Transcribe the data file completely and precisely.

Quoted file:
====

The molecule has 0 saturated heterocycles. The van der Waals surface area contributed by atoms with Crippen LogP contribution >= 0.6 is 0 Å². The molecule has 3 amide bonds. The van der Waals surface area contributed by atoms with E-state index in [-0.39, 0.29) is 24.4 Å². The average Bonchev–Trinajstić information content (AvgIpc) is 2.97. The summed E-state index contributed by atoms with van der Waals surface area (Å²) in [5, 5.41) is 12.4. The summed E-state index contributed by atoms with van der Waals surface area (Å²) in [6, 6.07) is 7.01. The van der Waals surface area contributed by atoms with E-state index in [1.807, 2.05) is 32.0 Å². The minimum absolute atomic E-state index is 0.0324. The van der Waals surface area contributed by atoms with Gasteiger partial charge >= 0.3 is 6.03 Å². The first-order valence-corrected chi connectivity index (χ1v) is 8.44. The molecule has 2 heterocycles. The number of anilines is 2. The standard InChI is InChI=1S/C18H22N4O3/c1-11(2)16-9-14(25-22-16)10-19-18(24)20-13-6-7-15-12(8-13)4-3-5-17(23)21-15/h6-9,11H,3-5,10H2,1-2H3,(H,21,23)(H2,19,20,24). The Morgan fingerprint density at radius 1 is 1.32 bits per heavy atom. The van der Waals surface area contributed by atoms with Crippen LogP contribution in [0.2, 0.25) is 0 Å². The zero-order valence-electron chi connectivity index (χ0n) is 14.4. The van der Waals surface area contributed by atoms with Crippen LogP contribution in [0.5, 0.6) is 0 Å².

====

The molecule has 0 saturated heterocycles. The van der Waals surface area contributed by atoms with Crippen LogP contribution >= 0.6 is 0 Å². The molecule has 3 amide bonds. The van der Waals surface area contributed by atoms with E-state index in [-0.39, 0.29) is 24.4 Å². The average Bonchev–Trinajstić information content (AvgIpc) is 2.97. The summed E-state index contributed by atoms with van der Waals surface area (Å²) in [5, 5.41) is 12.4. The summed E-state index contributed by atoms with van der Waals surface area (Å²) in [6, 6.07) is 7.01. The van der Waals surface area contributed by atoms with E-state index in [1.807, 2.05) is 32.0 Å². The minimum absolute atomic E-state index is 0.0324. The van der Waals surface area contributed by atoms with Gasteiger partial charge >= 0.3 is 6.03 Å². The first-order valence-corrected chi connectivity index (χ1v) is 8.44. The molecule has 2 heterocycles. The number of anilines is 2. The standard InChI is InChI=1S/C18H22N4O3/c1-11(2)16-9-14(25-22-16)10-19-18(24)20-13-6-7-15-12(8-13)4-3-5-17(23)21-15/h6-9,11H,3-5,10H2,1-2H3,(H,21,23)(H2,19,20,24). The Morgan fingerprint density at radius 1 is 1.32 bits per heavy atom. The van der Waals surface area contributed by atoms with Crippen LogP contribution in [0.2, 0.25) is 0 Å². The zero-order valence-electron chi connectivity index (χ0n) is 14.4. The van der Waals surface area contributed by atoms with Crippen LogP contribution in [0.5, 0.6) is 0 Å².